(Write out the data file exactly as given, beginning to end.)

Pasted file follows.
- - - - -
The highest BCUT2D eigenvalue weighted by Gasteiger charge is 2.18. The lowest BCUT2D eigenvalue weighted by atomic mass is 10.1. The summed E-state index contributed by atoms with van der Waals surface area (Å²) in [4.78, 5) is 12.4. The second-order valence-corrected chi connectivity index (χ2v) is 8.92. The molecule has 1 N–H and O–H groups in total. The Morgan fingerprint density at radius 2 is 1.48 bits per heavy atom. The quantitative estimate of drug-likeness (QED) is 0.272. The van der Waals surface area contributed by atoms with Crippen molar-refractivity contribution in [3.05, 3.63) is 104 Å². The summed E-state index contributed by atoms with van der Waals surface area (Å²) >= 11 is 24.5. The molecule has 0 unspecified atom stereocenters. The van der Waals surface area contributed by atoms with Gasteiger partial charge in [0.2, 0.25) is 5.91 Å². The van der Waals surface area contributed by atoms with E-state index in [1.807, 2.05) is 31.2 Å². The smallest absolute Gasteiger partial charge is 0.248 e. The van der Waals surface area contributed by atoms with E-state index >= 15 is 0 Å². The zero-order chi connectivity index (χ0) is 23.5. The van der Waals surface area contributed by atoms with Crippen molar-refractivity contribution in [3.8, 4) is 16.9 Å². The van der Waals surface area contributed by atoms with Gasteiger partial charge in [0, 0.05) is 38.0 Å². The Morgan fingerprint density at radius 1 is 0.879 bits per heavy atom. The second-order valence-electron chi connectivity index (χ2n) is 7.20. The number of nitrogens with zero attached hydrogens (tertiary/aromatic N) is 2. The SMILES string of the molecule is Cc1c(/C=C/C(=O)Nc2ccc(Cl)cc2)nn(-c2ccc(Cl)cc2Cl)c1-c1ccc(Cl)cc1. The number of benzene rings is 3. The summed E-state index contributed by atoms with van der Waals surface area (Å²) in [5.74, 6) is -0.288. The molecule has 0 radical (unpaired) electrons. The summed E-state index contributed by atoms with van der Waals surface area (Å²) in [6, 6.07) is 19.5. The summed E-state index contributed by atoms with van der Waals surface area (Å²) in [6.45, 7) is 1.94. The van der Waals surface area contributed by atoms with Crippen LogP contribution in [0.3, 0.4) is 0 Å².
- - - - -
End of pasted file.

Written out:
The highest BCUT2D eigenvalue weighted by Gasteiger charge is 2.18. The lowest BCUT2D eigenvalue weighted by atomic mass is 10.1. The summed E-state index contributed by atoms with van der Waals surface area (Å²) in [4.78, 5) is 12.4. The second-order valence-corrected chi connectivity index (χ2v) is 8.92. The molecule has 1 N–H and O–H groups in total. The Morgan fingerprint density at radius 2 is 1.48 bits per heavy atom. The quantitative estimate of drug-likeness (QED) is 0.272. The van der Waals surface area contributed by atoms with Crippen molar-refractivity contribution in [3.05, 3.63) is 104 Å². The summed E-state index contributed by atoms with van der Waals surface area (Å²) >= 11 is 24.5. The molecule has 0 unspecified atom stereocenters. The van der Waals surface area contributed by atoms with Gasteiger partial charge in [0.2, 0.25) is 5.91 Å². The van der Waals surface area contributed by atoms with E-state index in [1.807, 2.05) is 31.2 Å². The smallest absolute Gasteiger partial charge is 0.248 e. The van der Waals surface area contributed by atoms with E-state index >= 15 is 0 Å². The zero-order chi connectivity index (χ0) is 23.5. The van der Waals surface area contributed by atoms with Crippen molar-refractivity contribution in [3.8, 4) is 16.9 Å². The van der Waals surface area contributed by atoms with Gasteiger partial charge in [0, 0.05) is 38.0 Å². The Morgan fingerprint density at radius 1 is 0.879 bits per heavy atom. The second-order valence-electron chi connectivity index (χ2n) is 7.20. The number of nitrogens with zero attached hydrogens (tertiary/aromatic N) is 2. The SMILES string of the molecule is Cc1c(/C=C/C(=O)Nc2ccc(Cl)cc2)nn(-c2ccc(Cl)cc2Cl)c1-c1ccc(Cl)cc1. The number of benzene rings is 3. The summed E-state index contributed by atoms with van der Waals surface area (Å²) in [5.74, 6) is -0.288. The molecule has 0 radical (unpaired) electrons. The summed E-state index contributed by atoms with van der Waals surface area (Å²) in [6, 6.07) is 19.5. The summed E-state index contributed by atoms with van der Waals surface area (Å²) in [6.45, 7) is 1.94. The van der Waals surface area contributed by atoms with Crippen LogP contribution in [0.3, 0.4) is 0 Å².